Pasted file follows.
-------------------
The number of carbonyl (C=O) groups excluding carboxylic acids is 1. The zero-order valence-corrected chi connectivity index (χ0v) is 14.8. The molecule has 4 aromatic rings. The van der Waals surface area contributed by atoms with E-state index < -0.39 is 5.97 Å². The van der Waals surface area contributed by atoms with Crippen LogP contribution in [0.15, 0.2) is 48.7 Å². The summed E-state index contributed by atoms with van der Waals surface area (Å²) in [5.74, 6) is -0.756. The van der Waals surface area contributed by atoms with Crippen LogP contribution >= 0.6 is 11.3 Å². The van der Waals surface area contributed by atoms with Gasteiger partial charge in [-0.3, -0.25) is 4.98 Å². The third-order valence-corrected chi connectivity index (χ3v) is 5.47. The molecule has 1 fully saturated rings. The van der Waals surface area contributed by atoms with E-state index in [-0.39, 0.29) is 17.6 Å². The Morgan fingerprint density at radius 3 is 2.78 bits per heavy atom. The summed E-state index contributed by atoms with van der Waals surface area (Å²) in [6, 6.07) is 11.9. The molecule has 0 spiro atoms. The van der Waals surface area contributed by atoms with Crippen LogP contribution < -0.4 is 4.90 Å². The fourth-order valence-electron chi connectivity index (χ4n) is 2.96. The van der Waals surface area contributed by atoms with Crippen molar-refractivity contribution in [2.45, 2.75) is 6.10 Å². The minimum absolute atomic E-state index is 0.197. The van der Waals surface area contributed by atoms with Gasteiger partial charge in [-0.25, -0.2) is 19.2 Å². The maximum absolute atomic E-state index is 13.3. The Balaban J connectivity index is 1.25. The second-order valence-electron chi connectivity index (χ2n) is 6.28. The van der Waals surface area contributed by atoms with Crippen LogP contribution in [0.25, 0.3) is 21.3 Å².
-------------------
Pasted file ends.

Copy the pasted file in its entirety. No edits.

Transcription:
The number of carbonyl (C=O) groups excluding carboxylic acids is 1. The zero-order valence-corrected chi connectivity index (χ0v) is 14.8. The molecule has 4 aromatic rings. The van der Waals surface area contributed by atoms with E-state index < -0.39 is 5.97 Å². The van der Waals surface area contributed by atoms with Crippen LogP contribution in [0.15, 0.2) is 48.7 Å². The summed E-state index contributed by atoms with van der Waals surface area (Å²) in [5.74, 6) is -0.756. The van der Waals surface area contributed by atoms with Crippen LogP contribution >= 0.6 is 11.3 Å². The van der Waals surface area contributed by atoms with Gasteiger partial charge in [-0.3, -0.25) is 4.98 Å². The third-order valence-corrected chi connectivity index (χ3v) is 5.47. The molecule has 1 fully saturated rings. The van der Waals surface area contributed by atoms with E-state index in [-0.39, 0.29) is 17.6 Å². The Morgan fingerprint density at radius 3 is 2.78 bits per heavy atom. The summed E-state index contributed by atoms with van der Waals surface area (Å²) in [6, 6.07) is 11.9. The molecule has 0 spiro atoms. The van der Waals surface area contributed by atoms with Crippen LogP contribution < -0.4 is 4.90 Å². The fourth-order valence-electron chi connectivity index (χ4n) is 2.96. The van der Waals surface area contributed by atoms with Crippen molar-refractivity contribution in [2.45, 2.75) is 6.10 Å². The minimum absolute atomic E-state index is 0.197. The van der Waals surface area contributed by atoms with Gasteiger partial charge in [-0.25, -0.2) is 19.2 Å². The maximum absolute atomic E-state index is 13.3. The Balaban J connectivity index is 1.25. The second-order valence-electron chi connectivity index (χ2n) is 6.28. The van der Waals surface area contributed by atoms with Crippen LogP contribution in [0.25, 0.3) is 21.3 Å².